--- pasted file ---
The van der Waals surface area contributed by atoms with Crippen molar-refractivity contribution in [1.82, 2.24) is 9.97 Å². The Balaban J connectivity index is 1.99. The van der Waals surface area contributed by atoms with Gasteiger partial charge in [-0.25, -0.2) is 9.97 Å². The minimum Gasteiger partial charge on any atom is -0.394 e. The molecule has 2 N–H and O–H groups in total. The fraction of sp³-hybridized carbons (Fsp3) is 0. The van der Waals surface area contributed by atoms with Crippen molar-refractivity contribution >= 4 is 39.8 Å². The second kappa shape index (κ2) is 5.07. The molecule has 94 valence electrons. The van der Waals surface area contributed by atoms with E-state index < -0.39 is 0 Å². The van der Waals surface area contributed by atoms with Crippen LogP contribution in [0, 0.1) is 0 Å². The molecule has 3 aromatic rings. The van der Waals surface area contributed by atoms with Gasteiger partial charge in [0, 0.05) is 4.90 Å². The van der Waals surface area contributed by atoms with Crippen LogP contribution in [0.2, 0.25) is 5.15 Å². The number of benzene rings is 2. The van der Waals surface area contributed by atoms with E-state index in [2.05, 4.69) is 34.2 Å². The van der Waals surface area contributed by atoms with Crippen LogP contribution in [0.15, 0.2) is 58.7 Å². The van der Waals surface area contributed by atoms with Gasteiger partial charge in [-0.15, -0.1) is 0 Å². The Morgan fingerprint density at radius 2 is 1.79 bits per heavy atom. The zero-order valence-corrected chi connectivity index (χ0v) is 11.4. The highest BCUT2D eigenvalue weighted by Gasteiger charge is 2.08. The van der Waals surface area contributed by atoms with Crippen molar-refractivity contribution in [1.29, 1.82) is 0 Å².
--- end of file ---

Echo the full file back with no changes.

The van der Waals surface area contributed by atoms with Crippen molar-refractivity contribution in [1.82, 2.24) is 9.97 Å². The Balaban J connectivity index is 1.99. The van der Waals surface area contributed by atoms with Gasteiger partial charge in [-0.25, -0.2) is 9.97 Å². The minimum Gasteiger partial charge on any atom is -0.394 e. The molecule has 2 N–H and O–H groups in total. The fraction of sp³-hybridized carbons (Fsp3) is 0. The van der Waals surface area contributed by atoms with Crippen molar-refractivity contribution >= 4 is 39.8 Å². The second kappa shape index (κ2) is 5.07. The molecule has 94 valence electrons. The van der Waals surface area contributed by atoms with E-state index < -0.39 is 0 Å². The van der Waals surface area contributed by atoms with Crippen LogP contribution in [0, 0.1) is 0 Å². The molecule has 3 aromatic rings. The van der Waals surface area contributed by atoms with Gasteiger partial charge in [0, 0.05) is 4.90 Å². The van der Waals surface area contributed by atoms with Crippen LogP contribution in [0.2, 0.25) is 5.15 Å². The number of benzene rings is 2. The van der Waals surface area contributed by atoms with E-state index in [2.05, 4.69) is 34.2 Å². The van der Waals surface area contributed by atoms with Crippen LogP contribution in [0.15, 0.2) is 58.7 Å². The van der Waals surface area contributed by atoms with Gasteiger partial charge in [-0.15, -0.1) is 0 Å². The Morgan fingerprint density at radius 2 is 1.79 bits per heavy atom. The zero-order valence-corrected chi connectivity index (χ0v) is 11.4. The highest BCUT2D eigenvalue weighted by Gasteiger charge is 2.08. The van der Waals surface area contributed by atoms with Crippen molar-refractivity contribution in [1.29, 1.82) is 0 Å².